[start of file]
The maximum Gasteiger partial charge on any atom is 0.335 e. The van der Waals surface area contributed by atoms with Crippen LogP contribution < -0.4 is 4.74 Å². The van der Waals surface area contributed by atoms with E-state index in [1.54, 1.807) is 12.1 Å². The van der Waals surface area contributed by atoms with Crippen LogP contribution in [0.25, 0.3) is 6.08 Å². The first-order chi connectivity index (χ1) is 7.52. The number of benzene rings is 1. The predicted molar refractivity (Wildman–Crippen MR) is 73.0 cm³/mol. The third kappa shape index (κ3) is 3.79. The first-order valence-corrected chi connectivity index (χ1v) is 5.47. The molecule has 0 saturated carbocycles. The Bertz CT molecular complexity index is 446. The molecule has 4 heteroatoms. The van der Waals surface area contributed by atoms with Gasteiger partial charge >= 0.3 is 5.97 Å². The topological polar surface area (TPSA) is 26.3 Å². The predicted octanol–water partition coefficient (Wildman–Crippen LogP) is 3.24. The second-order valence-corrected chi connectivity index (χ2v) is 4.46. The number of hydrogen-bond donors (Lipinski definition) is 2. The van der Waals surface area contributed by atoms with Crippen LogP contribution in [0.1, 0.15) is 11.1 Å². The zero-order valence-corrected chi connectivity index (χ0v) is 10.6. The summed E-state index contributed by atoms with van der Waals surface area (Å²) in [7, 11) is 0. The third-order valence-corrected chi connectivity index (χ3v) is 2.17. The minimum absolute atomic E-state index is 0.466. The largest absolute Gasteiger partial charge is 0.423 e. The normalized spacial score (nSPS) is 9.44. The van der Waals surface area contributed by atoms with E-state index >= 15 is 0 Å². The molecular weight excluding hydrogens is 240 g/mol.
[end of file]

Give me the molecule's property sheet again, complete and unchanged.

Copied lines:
The maximum Gasteiger partial charge on any atom is 0.335 e. The van der Waals surface area contributed by atoms with Crippen LogP contribution < -0.4 is 4.74 Å². The van der Waals surface area contributed by atoms with E-state index in [1.54, 1.807) is 12.1 Å². The van der Waals surface area contributed by atoms with Crippen LogP contribution in [0.25, 0.3) is 6.08 Å². The first-order chi connectivity index (χ1) is 7.52. The number of benzene rings is 1. The predicted molar refractivity (Wildman–Crippen MR) is 73.0 cm³/mol. The third kappa shape index (κ3) is 3.79. The first-order valence-corrected chi connectivity index (χ1v) is 5.47. The molecule has 0 saturated carbocycles. The Bertz CT molecular complexity index is 446. The molecule has 4 heteroatoms. The van der Waals surface area contributed by atoms with Gasteiger partial charge >= 0.3 is 5.97 Å². The topological polar surface area (TPSA) is 26.3 Å². The predicted octanol–water partition coefficient (Wildman–Crippen LogP) is 3.24. The second-order valence-corrected chi connectivity index (χ2v) is 4.46. The number of hydrogen-bond donors (Lipinski definition) is 2. The van der Waals surface area contributed by atoms with Crippen LogP contribution in [0.1, 0.15) is 11.1 Å². The zero-order valence-corrected chi connectivity index (χ0v) is 10.6. The summed E-state index contributed by atoms with van der Waals surface area (Å²) in [7, 11) is 0. The third-order valence-corrected chi connectivity index (χ3v) is 2.17. The minimum absolute atomic E-state index is 0.466. The largest absolute Gasteiger partial charge is 0.423 e. The normalized spacial score (nSPS) is 9.44. The van der Waals surface area contributed by atoms with E-state index >= 15 is 0 Å². The molecular weight excluding hydrogens is 240 g/mol.